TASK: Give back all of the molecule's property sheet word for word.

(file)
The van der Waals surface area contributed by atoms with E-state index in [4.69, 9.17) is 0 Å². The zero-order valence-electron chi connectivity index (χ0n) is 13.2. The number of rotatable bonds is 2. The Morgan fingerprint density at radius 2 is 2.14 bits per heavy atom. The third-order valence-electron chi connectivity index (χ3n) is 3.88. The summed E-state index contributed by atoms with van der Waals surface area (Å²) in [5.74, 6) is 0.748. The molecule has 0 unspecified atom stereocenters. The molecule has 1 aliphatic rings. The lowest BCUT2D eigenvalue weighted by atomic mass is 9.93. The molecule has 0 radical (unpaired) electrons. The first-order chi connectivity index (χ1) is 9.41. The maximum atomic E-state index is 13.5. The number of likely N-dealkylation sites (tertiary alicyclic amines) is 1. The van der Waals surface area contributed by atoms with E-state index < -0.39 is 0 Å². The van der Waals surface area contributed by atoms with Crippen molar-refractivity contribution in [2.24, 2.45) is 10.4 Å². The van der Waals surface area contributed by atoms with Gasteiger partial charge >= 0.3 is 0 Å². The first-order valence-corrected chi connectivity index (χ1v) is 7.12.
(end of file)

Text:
The van der Waals surface area contributed by atoms with E-state index in [4.69, 9.17) is 0 Å². The zero-order valence-electron chi connectivity index (χ0n) is 13.2. The number of rotatable bonds is 2. The Morgan fingerprint density at radius 2 is 2.14 bits per heavy atom. The third-order valence-electron chi connectivity index (χ3n) is 3.88. The summed E-state index contributed by atoms with van der Waals surface area (Å²) in [5.74, 6) is 0.748. The molecule has 0 unspecified atom stereocenters. The molecule has 1 aliphatic rings. The lowest BCUT2D eigenvalue weighted by atomic mass is 9.93. The molecule has 0 radical (unpaired) electrons. The first-order chi connectivity index (χ1) is 9.41. The maximum atomic E-state index is 13.5. The number of likely N-dealkylation sites (tertiary alicyclic amines) is 1. The van der Waals surface area contributed by atoms with E-state index < -0.39 is 0 Å². The van der Waals surface area contributed by atoms with Crippen molar-refractivity contribution in [2.24, 2.45) is 10.4 Å². The van der Waals surface area contributed by atoms with Gasteiger partial charge >= 0.3 is 0 Å². The first-order valence-corrected chi connectivity index (χ1v) is 7.12.